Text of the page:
Story and Photo Courtesy of:
Sports Editor - Elkin Tribune
When Julianna Prim first started swimming with the Elkin Wet Lightning as a youngster, she’d be a nervous wreck getting ready for her events.
“Sometimes I’d have to tap her in,” her mom, Valerie Prim, said. “Everybody was saying, ‘What a bad mama.’ But then they’d see her crawl out on the other side and she would just be beaming.”
Julianna, now a Starmount High School graduate, still beams when she’s in the pool. And now it’s everyone else who gets nervous about stepping up to the blocks to compete against her.
Over the past decade, Prim has developed into one of the Tri-County area‘s most dominant female swimmers. She won four high school state championships from 2007-09 and also has captured gold in national-level YMCA races.
This fall and winter, Prim will be going after NCAA Division II elite status while swimming for Pfeiffer University. She signed a letter of intent to join the Falcons’ program last month, ending a lengthy recruiting process which saw her make a verbal commitment to another school only to change her mind.
Prim will follow in the footsteps of her older sister, Joy Prim, who was Pfeiffer’s team MVP this past season as a senior.
“(Pfeiffer) is not where I thought I’d go, but now I feel like it’s where God wants me to be and that I belong there,” Julianna said. “The coach there is great. The people that I know on the team are very nice and I think it will be a good fit.”
As Prim moved up to high school age, her times in events like the butterfly and individual medley put her on the radar of several major college programs.
She got a call from NC State coach Brooks Teal and others on the first day that contact was allowed with rising senior athletes last July 1. She ended up visiting the Wolfpack as well as Florida State and Maryland.
Prim also was heavily recruited by Gardner-Webb, where her dad and long-time coach, Oz Prim, used to teach. Former Elkin High swim standout Steven Caudill — a friend of the Prims for many years — will be a junior in Gardner-Webb’s program in 2009-10.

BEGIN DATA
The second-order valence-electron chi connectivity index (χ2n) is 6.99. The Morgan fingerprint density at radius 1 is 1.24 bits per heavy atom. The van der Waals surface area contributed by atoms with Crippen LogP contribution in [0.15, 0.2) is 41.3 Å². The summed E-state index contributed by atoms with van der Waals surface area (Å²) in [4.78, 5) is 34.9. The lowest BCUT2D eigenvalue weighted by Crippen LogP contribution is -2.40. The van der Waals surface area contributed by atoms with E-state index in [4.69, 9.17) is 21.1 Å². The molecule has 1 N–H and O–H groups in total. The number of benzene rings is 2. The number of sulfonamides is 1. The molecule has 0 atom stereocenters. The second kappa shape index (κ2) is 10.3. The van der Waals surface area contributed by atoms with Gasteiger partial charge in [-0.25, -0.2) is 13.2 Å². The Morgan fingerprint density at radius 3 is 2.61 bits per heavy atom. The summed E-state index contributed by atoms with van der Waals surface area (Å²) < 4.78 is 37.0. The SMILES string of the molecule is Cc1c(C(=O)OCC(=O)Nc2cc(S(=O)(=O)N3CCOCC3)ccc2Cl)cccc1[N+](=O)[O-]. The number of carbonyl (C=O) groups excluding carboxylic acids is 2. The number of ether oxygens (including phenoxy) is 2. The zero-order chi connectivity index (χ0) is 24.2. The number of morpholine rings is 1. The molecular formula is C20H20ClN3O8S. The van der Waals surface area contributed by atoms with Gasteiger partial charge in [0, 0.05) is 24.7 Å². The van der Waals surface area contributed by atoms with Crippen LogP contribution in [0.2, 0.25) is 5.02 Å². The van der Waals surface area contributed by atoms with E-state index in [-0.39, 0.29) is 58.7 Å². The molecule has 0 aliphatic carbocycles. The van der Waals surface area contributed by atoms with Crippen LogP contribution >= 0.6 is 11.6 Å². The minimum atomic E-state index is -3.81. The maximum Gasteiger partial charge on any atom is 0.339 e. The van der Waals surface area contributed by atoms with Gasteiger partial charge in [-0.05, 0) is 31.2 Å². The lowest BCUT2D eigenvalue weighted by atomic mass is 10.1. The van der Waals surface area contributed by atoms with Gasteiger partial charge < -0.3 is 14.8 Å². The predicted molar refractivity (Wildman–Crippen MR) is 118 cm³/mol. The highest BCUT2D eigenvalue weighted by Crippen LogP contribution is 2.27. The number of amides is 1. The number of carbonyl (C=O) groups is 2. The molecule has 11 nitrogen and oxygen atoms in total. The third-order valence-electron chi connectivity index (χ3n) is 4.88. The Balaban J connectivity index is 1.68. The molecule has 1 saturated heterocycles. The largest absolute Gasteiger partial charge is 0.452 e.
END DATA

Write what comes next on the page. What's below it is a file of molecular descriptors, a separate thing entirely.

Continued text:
As the process played out, the two programs closest to her Yadkinville home, emerged as her leaders. Prim initially made a non-binding verbal commitment to swim for Gardner-Webb. But after thinking through her decision some more, she opted to sign with Pfeiffer. The final decision was made right before the Prims headed off to their annual visit to Michigan’s summer swim camp.
Julianna felt a large weight come off her shoulders when she finally put pen to paper.
“Pfeiffer’s coach (Eric Anderson) is very personable, very caring,“ Valerie Prim said. “He gave up his teaching job last year to start working on that program full time. We were very impressed with that. And on his own, he would come and watch her basketball games. He would sit up there in the stands. That just shows you how much he wanted her. Not that the other coaches didn’t want her.
“It was a very hard process for her.”
Had Ann Arbor, Mich. been a lot closer, Julianna likely would have ended up wearing the Maize and Blue of Michigan. Their coach and Oz Prim are “dear, dear, very close” friends, Oz said. The Prims are long-time friends with NC State’s Brooks Teal as well, but Julianna wasn’t drawn to the Raleigh campus like she thought she might be after her official visit last fall.
“I know she would have gone to Wake in a heartbeat if they would have had a swim team,” Valerie Prim said. “I started working on them four years ago.”